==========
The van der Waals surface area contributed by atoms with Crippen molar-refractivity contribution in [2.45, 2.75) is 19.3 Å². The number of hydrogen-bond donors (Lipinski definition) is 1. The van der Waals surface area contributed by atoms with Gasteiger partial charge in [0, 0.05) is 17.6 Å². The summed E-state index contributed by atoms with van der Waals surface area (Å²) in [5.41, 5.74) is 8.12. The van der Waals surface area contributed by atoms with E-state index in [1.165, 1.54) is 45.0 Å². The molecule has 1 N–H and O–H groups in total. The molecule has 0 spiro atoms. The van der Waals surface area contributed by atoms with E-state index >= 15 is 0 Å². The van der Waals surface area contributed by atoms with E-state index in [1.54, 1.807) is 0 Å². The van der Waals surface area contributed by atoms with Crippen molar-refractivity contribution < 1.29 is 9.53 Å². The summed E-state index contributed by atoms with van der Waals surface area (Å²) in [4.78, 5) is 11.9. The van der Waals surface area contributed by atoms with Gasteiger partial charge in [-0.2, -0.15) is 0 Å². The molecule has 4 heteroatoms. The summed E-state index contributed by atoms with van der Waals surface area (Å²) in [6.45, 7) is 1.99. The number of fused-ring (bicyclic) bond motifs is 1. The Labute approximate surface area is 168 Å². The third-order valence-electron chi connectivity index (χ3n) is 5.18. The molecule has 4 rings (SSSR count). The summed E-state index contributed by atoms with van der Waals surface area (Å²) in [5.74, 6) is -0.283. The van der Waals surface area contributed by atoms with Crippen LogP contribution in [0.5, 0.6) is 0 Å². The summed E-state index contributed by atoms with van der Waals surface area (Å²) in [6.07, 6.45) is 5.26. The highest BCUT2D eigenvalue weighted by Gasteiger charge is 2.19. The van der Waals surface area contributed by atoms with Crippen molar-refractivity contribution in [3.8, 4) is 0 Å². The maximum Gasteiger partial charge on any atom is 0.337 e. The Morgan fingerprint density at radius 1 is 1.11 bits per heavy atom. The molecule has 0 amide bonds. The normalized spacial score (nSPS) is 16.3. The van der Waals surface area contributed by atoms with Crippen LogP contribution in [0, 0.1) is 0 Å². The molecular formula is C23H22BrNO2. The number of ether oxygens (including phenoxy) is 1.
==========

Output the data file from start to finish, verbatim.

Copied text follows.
The van der Waals surface area contributed by atoms with Crippen molar-refractivity contribution in [2.45, 2.75) is 19.3 Å². The number of hydrogen-bond donors (Lipinski definition) is 1. The van der Waals surface area contributed by atoms with Gasteiger partial charge in [0, 0.05) is 17.6 Å². The summed E-state index contributed by atoms with van der Waals surface area (Å²) in [5.41, 5.74) is 8.12. The van der Waals surface area contributed by atoms with E-state index in [1.165, 1.54) is 45.0 Å². The molecule has 1 N–H and O–H groups in total. The molecule has 0 spiro atoms. The van der Waals surface area contributed by atoms with E-state index >= 15 is 0 Å². The van der Waals surface area contributed by atoms with E-state index in [1.54, 1.807) is 0 Å². The van der Waals surface area contributed by atoms with Crippen molar-refractivity contribution < 1.29 is 9.53 Å². The summed E-state index contributed by atoms with van der Waals surface area (Å²) in [4.78, 5) is 11.9. The van der Waals surface area contributed by atoms with Gasteiger partial charge in [-0.2, -0.15) is 0 Å². The molecule has 4 heteroatoms. The summed E-state index contributed by atoms with van der Waals surface area (Å²) in [6.45, 7) is 1.99. The number of fused-ring (bicyclic) bond motifs is 1. The Labute approximate surface area is 168 Å². The third-order valence-electron chi connectivity index (χ3n) is 5.18. The molecule has 4 rings (SSSR count). The summed E-state index contributed by atoms with van der Waals surface area (Å²) in [5.74, 6) is -0.283. The van der Waals surface area contributed by atoms with Crippen LogP contribution in [0.5, 0.6) is 0 Å². The summed E-state index contributed by atoms with van der Waals surface area (Å²) in [6.07, 6.45) is 5.26. The highest BCUT2D eigenvalue weighted by Gasteiger charge is 2.19. The van der Waals surface area contributed by atoms with Crippen molar-refractivity contribution in [3.8, 4) is 0 Å². The maximum Gasteiger partial charge on any atom is 0.337 e. The Morgan fingerprint density at radius 1 is 1.11 bits per heavy atom. The molecule has 0 amide bonds. The normalized spacial score (nSPS) is 16.3. The van der Waals surface area contributed by atoms with Crippen LogP contribution in [0, 0.1) is 0 Å². The molecular formula is C23H22BrNO2. The number of ether oxygens (including phenoxy) is 1.